Vitrectomy (Removal of the Vitreous Humor)

This method may be needed for more complicated retinal detachments. It may also be used if the procedures described above are not successful. The fluid in the eye as well as any scar tissue will be removed. The fluid will then be replaced with a gas bubble or specialized oil known as silicone oil. The bubble or oil will help push the retina back against the eye wall. Retinal breaks will then be sealed with a laser or cryotherapy. A scleral buckle procedure is often done at the same time. Local or general anesthesia is used.

How Long Will It Take?

Between 1-4 hours

How Much Will It Hurt?

Anesthesia prevents pain during the procedure. During recovery, you may experience some pain or nausea. Your doctor can give you medicine to manage any pain.

Average Hospital Stay

You can usually go home the same day as the surgery.

Post-procedure Care

Your eye will be covered with a bandage and metal shield. When you return home, do the following to help ensure a smooth recovery:

  • Do not remove the patch until instructed to do so. The patch is often removed the next day.
  • If your doctor instructs you to keep your head in a certain position, do so as much as possible. Keep the position even when eating, sleeping, and bathing.
  • Do not allow your eye to come into contact with running water until allowed by your doctor.
  • Avoid strenuous physical activity until allowed by your doctor.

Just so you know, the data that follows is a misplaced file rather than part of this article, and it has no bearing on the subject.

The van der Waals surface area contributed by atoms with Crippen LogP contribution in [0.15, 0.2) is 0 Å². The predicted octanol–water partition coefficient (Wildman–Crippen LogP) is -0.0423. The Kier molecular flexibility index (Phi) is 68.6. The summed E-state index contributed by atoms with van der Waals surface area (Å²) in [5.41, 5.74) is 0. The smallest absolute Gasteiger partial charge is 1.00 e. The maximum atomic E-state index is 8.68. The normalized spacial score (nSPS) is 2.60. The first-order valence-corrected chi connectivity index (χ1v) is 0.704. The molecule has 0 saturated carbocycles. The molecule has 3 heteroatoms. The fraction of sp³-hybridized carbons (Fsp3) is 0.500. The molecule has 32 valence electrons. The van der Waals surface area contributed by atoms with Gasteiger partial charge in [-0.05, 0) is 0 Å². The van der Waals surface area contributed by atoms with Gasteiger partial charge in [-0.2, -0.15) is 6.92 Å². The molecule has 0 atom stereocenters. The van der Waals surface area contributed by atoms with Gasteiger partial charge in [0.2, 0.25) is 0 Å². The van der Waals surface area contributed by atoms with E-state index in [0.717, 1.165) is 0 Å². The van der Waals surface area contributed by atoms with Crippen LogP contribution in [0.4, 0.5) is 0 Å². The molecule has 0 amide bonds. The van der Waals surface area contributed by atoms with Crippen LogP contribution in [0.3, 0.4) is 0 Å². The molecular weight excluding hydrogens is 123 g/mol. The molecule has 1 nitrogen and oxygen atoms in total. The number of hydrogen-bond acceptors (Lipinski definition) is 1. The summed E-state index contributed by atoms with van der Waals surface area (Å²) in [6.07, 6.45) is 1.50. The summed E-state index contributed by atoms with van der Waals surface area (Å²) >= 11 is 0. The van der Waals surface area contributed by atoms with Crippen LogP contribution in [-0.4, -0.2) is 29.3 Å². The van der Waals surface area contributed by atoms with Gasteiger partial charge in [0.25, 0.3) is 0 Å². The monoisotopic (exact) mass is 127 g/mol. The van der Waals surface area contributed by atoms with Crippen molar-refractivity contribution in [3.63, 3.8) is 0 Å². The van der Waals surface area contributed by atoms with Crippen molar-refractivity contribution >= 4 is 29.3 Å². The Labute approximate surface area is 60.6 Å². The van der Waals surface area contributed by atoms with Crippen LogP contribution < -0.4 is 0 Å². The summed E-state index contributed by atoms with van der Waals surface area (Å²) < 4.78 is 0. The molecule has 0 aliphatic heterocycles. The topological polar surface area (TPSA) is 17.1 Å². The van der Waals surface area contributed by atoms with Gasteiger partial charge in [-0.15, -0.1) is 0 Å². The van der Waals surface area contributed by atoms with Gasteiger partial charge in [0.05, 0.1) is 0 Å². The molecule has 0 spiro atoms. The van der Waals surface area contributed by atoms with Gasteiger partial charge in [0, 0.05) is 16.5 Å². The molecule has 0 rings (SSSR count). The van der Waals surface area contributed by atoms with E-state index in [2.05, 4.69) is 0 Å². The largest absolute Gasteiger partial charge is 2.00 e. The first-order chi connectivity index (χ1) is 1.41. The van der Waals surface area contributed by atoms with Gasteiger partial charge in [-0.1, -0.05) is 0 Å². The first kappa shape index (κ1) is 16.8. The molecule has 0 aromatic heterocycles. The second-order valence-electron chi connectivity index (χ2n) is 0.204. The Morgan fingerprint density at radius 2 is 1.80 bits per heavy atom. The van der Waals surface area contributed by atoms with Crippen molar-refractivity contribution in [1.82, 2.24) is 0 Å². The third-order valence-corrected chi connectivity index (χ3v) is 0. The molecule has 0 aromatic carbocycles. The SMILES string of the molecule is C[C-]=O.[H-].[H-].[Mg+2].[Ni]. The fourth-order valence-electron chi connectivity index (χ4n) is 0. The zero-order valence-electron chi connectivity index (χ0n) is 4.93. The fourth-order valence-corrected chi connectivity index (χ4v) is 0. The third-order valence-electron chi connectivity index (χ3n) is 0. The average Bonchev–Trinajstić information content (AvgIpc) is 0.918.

• Your doctor will schedule follow-up appointments to monitor your recovery.
  • You can often return to work within 1-2 weeks of surgery if cleared by your doctor.
  • Be sure to follow your doctor's instructions .

The final visual result may not be known for 1-2 years after surgery.


Learn what Retinal Detachment Repair is
What Is
Learn what the procedure is. Find out how it is performed.
Reasons For Retinal Detachment Repair
Reasons For
Find out why and when this procedure should be done.
Retinal Detachment Repair Complications
Learn about possible complications and what might increase the risk of them.
Retinal Detachment Repair Details
What to Expect
Find out how long it will take, what they will be doing and what to expect afterwards.
Retinal Detachment Repair Results
What are the next steps and other possible tests needed after you have received the results.
When to Contact Doctor about Retinal Detachment Repair
Call Your Doctor
What to look out for and when to call your doctor after a procedure has been done.

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Please be aware that this information is provided to supplement the care provided by your physician. It is neither intended nor implied to be a substitute for professional medical advice. CALL YOUR HEALTHCARE PROVIDER IMMEDIATELY IF YOU THINK YOU MAY HAVE A MEDICAL EMERGENCY. Always seek the advice of your physician or other qualified health provider prior to starting any new treatment or with any questions you may have regarding a medical condition. Copyright ©2014 EBSCO Publishing All rights reserved. Source: EBSCO